Netanyahu: Israel Will Revoke Citizenship of Man Who Paraglided to Syria

'Anyone who joins the ranks of Israel's enemies will not be an Israeli citizen,' prime minister says; man's father receives phone call in which he was told his son is 'fine.'

Reuters

Prime Minister Benjamin Netanyahu said on Sunday that the government will move to revoke the citizenship of the Israeli Arab who paraglided into Syria on Saturday night in an apparent attempt to join one of the rebel groups.

Speaking at the weekly cabinet meeting, Netanyahu said the same steps would be taken against any Israeli who crosses over to Syria to join terror groups. "Anyone who joins the ranks of Israel's enemies to fight against it will not be an Israeli citizen," he said.

The family and friends of the Jaljulya resident commented on the incident Sunday morning. The young man’s uncle said that although the family is secular, his nephew had become religious over the past year. The uncle said the young man’s father had received a phone call about an hour after an IDF observation post spotted the paraglider, in which he was told, “Your son is fine. He’s with us. Don’t worry,” before the call was cut off. The father says the speaker had a Bedouin accent.

“He started becoming more religious. He started praying every morning in the mosque,” said the uncle, who said he last saw the young man on Friday. “I told him that he’s 23 now and the best thing he should do is get married and have children and raise a family.”

The uncle also said the young man is the second of five children, and that the family is shocked by his actions. “From the moment his mother understood what happened, she’s been crying and shouting for him to come home. Now there’s talk that he bought the paraglider and hid it in his car. It’s not clear how he managed to do it. You have to know how to control and fly one of those things. Where did he practice? We don’t know.”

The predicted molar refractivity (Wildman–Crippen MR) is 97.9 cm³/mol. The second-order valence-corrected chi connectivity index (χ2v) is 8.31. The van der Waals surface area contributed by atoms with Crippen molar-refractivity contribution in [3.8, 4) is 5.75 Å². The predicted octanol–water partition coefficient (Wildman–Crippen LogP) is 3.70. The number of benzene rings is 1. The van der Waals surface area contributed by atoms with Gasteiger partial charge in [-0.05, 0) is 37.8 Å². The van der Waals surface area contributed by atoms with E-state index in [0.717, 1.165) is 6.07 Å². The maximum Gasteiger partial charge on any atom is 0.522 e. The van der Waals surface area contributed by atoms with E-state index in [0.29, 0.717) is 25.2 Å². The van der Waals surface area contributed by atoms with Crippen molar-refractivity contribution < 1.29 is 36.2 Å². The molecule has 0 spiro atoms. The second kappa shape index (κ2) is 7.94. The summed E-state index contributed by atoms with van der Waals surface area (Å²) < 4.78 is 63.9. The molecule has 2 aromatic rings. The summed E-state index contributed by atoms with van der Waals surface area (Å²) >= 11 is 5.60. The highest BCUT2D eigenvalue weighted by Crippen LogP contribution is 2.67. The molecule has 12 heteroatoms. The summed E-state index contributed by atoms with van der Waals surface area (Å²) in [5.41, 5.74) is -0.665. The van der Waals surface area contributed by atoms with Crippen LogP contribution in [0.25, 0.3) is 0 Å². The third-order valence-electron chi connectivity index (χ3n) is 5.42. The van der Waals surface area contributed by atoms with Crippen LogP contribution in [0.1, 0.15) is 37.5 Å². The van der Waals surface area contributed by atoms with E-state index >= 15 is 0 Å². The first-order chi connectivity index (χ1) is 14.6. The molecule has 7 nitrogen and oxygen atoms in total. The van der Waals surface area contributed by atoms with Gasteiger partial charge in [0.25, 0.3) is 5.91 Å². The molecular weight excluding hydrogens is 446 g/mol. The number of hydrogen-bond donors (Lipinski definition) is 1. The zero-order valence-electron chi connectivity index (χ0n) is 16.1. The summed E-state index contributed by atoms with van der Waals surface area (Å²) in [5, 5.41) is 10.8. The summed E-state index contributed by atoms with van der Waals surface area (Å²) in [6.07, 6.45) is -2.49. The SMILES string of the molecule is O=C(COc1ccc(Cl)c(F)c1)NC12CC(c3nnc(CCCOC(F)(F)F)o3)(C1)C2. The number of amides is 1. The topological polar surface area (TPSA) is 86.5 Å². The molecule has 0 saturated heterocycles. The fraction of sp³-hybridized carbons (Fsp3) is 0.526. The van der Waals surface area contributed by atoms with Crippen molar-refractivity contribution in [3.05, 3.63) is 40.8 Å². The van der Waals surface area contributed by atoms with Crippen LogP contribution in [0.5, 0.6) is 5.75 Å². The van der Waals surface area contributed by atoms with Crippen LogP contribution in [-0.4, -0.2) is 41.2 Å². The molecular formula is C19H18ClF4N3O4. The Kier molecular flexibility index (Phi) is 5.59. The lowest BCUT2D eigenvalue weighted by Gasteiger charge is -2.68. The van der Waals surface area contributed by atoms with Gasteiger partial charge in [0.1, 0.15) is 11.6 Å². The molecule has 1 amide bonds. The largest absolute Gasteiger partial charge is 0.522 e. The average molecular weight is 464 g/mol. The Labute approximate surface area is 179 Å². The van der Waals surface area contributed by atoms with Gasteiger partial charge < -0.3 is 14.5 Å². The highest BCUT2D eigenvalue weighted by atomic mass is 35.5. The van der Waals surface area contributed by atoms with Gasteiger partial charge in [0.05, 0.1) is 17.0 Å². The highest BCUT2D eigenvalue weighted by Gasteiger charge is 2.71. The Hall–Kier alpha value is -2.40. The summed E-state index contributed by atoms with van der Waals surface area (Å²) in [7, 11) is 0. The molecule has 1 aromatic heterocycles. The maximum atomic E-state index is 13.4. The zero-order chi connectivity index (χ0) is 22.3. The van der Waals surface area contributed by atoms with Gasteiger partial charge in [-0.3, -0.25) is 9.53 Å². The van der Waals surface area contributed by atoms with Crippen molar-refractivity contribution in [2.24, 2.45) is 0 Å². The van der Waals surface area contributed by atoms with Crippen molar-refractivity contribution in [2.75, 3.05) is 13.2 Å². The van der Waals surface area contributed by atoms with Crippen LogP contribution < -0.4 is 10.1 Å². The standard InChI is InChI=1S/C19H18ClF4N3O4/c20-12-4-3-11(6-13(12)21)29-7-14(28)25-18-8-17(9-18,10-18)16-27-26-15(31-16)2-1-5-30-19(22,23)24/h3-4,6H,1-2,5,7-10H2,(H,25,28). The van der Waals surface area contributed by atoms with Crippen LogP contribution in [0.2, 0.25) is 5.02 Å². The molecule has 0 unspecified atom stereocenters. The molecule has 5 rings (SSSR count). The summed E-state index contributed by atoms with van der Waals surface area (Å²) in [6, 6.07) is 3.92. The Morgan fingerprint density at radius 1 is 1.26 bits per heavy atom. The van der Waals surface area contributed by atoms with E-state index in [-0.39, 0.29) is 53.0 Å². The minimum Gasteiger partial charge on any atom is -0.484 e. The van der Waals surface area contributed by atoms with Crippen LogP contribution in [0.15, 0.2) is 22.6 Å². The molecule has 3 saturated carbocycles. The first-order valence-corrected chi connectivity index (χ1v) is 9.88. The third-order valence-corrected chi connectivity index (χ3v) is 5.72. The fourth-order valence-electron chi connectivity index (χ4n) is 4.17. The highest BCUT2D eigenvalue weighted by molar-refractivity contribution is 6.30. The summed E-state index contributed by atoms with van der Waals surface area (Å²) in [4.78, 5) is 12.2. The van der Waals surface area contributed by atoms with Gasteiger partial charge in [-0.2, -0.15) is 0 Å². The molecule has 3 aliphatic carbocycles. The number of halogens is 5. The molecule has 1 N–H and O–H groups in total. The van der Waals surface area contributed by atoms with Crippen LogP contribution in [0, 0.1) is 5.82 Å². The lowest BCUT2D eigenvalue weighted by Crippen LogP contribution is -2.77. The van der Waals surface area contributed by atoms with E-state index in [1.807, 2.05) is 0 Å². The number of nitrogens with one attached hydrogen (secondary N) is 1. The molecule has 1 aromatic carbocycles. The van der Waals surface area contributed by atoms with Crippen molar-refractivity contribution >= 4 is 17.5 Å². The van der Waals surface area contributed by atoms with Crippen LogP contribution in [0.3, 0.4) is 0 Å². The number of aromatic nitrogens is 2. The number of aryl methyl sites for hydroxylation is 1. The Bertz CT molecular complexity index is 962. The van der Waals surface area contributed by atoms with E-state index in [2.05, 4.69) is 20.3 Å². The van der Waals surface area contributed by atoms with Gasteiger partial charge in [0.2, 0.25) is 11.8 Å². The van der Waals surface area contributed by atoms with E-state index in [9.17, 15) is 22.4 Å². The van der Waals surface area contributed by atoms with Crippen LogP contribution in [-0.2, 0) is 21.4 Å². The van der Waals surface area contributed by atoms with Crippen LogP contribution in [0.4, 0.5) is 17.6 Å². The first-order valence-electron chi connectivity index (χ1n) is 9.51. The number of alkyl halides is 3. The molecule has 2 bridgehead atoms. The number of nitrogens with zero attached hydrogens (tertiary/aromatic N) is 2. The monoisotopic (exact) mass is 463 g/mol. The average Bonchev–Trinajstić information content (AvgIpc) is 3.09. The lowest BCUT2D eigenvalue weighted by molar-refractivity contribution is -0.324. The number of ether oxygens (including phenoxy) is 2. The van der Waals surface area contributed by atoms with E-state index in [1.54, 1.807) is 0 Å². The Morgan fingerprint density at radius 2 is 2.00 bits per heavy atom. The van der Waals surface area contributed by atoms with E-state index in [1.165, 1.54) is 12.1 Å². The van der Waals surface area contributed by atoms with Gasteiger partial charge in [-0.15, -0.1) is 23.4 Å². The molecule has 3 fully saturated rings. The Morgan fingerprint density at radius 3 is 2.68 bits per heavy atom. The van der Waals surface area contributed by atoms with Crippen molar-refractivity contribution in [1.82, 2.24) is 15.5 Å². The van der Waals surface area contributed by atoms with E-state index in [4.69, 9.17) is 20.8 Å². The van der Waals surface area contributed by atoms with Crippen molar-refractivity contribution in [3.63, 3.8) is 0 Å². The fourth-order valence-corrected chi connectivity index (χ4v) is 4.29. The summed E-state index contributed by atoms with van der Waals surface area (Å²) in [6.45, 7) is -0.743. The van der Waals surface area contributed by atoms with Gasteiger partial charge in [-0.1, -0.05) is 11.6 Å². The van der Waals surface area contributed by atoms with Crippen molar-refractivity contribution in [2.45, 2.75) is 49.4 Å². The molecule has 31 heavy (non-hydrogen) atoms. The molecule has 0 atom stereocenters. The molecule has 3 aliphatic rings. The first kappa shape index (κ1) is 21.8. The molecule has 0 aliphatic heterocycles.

Jaljulya council head Faik Odeh said Sunday that the paraglider’s family is not considered extremist at all. “It’s not one of the biggest families in town, but they are well known,” he said. “They’re a quiet family.”

AP

Odeh said the council has no information on the incident. “We know that the Shin Bet and the police showed up this morning [Sunday]. I don’t know what happened there – if he got carried away by the wind or if he got carried away by the spirit of the Islamic State. We’re trying to find out all we can.

"Maybe the recent unrest surrounding Al-Aqsa Mosque affected him. It is certainly affecting our young people, and not necessarily in a good way. I can tell you we’re not really prepared for such things. We once had to deal with a fellow who came back from ISIS, and we thought we’d put all that behind us. And now this happens,” added Odeh.

Also at the cabinet meeting Sunday, Netanyahu said he was glad to hear the positive response from the Jordanian foreign minister regarding his statement on maintaining the status quo on the Temple Mount. He expressed hope that the understandings reached will calm the violence.

The prime minister also spoke about the nation-state bill – which defines Israel as the nation-state of the Jewish people and would subordinate Israel’s democratic identity to its Jewish one. On Saturday, Netanyahu referred the controversial legislation to a special panel.

In Sunday's meeting, Netanyahu said he is determined to pass the bill in the Knesset but only after all government coalition partners are consulted, as agreed upon in the coalition agreements.